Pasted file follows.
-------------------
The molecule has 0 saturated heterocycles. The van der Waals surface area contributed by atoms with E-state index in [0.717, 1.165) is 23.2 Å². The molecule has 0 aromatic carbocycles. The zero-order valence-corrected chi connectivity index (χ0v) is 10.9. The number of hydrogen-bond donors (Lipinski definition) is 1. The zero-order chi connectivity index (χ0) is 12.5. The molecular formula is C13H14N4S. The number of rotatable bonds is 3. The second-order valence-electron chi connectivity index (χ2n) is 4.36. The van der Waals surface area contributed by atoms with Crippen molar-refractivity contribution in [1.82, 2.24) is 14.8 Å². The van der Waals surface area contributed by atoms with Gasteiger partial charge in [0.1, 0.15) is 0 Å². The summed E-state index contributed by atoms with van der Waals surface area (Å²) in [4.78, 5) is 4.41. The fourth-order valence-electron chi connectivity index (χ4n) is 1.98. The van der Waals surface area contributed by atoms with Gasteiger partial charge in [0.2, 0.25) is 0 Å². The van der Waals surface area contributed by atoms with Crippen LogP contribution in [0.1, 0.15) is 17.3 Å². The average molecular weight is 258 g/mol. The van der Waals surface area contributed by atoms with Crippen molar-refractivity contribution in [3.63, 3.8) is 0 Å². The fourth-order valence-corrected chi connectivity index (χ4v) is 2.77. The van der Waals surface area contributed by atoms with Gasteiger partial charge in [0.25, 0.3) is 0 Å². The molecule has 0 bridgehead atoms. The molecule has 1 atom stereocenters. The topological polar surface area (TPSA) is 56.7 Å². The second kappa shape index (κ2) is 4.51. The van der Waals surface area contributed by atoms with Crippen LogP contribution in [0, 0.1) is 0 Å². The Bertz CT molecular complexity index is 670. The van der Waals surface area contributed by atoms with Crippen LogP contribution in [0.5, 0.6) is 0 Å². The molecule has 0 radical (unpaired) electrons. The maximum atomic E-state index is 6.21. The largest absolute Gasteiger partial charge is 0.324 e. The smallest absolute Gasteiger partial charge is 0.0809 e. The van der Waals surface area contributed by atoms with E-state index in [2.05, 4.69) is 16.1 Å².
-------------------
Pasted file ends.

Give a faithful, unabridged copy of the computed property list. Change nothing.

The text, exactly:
The molecule has 0 saturated heterocycles. The van der Waals surface area contributed by atoms with E-state index in [0.717, 1.165) is 23.2 Å². The molecule has 0 aromatic carbocycles. The zero-order valence-corrected chi connectivity index (χ0v) is 10.9. The number of hydrogen-bond donors (Lipinski definition) is 1. The zero-order chi connectivity index (χ0) is 12.5. The molecular formula is C13H14N4S. The number of rotatable bonds is 3. The second-order valence-electron chi connectivity index (χ2n) is 4.36. The van der Waals surface area contributed by atoms with Crippen molar-refractivity contribution in [1.82, 2.24) is 14.8 Å². The van der Waals surface area contributed by atoms with Gasteiger partial charge in [0.1, 0.15) is 0 Å². The summed E-state index contributed by atoms with van der Waals surface area (Å²) in [4.78, 5) is 4.41. The fourth-order valence-electron chi connectivity index (χ4n) is 1.98. The van der Waals surface area contributed by atoms with Gasteiger partial charge in [0.2, 0.25) is 0 Å². The van der Waals surface area contributed by atoms with Crippen LogP contribution in [0.1, 0.15) is 17.3 Å². The average molecular weight is 258 g/mol. The van der Waals surface area contributed by atoms with Crippen molar-refractivity contribution in [3.63, 3.8) is 0 Å². The fourth-order valence-corrected chi connectivity index (χ4v) is 2.77. The van der Waals surface area contributed by atoms with Gasteiger partial charge in [0.25, 0.3) is 0 Å². The molecule has 0 bridgehead atoms. The molecule has 1 atom stereocenters. The topological polar surface area (TPSA) is 56.7 Å². The second kappa shape index (κ2) is 4.51. The van der Waals surface area contributed by atoms with Crippen LogP contribution in [0, 0.1) is 0 Å². The Bertz CT molecular complexity index is 670. The van der Waals surface area contributed by atoms with Crippen LogP contribution in [0.5, 0.6) is 0 Å². The molecule has 0 radical (unpaired) electrons. The maximum atomic E-state index is 6.21. The largest absolute Gasteiger partial charge is 0.324 e. The smallest absolute Gasteiger partial charge is 0.0809 e. The van der Waals surface area contributed by atoms with E-state index in [2.05, 4.69) is 16.1 Å².